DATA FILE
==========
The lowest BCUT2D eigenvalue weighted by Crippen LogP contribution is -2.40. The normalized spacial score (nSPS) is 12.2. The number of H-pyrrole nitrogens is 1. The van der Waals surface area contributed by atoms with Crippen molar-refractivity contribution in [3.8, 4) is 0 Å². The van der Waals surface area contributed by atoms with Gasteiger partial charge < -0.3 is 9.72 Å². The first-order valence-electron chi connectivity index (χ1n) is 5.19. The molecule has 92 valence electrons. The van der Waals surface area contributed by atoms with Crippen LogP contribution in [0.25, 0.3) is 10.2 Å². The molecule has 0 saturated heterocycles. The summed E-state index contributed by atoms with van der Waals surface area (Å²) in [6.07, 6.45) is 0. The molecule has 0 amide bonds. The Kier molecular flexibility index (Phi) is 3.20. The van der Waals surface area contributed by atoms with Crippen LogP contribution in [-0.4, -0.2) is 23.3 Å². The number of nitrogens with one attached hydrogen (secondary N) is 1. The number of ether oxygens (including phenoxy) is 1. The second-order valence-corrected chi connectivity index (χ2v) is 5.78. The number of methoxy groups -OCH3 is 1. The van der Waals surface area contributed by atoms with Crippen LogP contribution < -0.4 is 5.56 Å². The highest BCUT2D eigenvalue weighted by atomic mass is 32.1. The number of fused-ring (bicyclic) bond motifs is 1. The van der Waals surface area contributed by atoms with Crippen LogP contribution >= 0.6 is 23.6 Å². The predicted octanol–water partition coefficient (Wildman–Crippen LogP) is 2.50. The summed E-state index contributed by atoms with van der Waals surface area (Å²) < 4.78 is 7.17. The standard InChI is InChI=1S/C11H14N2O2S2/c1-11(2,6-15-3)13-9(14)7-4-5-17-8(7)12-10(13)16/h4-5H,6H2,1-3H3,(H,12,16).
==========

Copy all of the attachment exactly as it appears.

The lowest BCUT2D eigenvalue weighted by Crippen LogP contribution is -2.40. The normalized spacial score (nSPS) is 12.2. The number of H-pyrrole nitrogens is 1. The van der Waals surface area contributed by atoms with Crippen molar-refractivity contribution in [3.8, 4) is 0 Å². The van der Waals surface area contributed by atoms with Gasteiger partial charge < -0.3 is 9.72 Å². The first-order valence-electron chi connectivity index (χ1n) is 5.19. The molecule has 92 valence electrons. The van der Waals surface area contributed by atoms with Crippen LogP contribution in [0.25, 0.3) is 10.2 Å². The molecule has 0 saturated heterocycles. The summed E-state index contributed by atoms with van der Waals surface area (Å²) in [6.07, 6.45) is 0. The molecule has 0 amide bonds. The Kier molecular flexibility index (Phi) is 3.20. The van der Waals surface area contributed by atoms with Crippen LogP contribution in [-0.4, -0.2) is 23.3 Å². The number of nitrogens with one attached hydrogen (secondary N) is 1. The number of ether oxygens (including phenoxy) is 1. The second-order valence-corrected chi connectivity index (χ2v) is 5.78. The number of methoxy groups -OCH3 is 1. The van der Waals surface area contributed by atoms with Crippen LogP contribution < -0.4 is 5.56 Å². The highest BCUT2D eigenvalue weighted by atomic mass is 32.1. The number of fused-ring (bicyclic) bond motifs is 1. The van der Waals surface area contributed by atoms with Crippen LogP contribution >= 0.6 is 23.6 Å². The predicted octanol–water partition coefficient (Wildman–Crippen LogP) is 2.50. The summed E-state index contributed by atoms with van der Waals surface area (Å²) < 4.78 is 7.17. The standard InChI is InChI=1S/C11H14N2O2S2/c1-11(2,6-15-3)13-9(14)7-4-5-17-8(7)12-10(13)16/h4-5H,6H2,1-3H3,(H,12,16).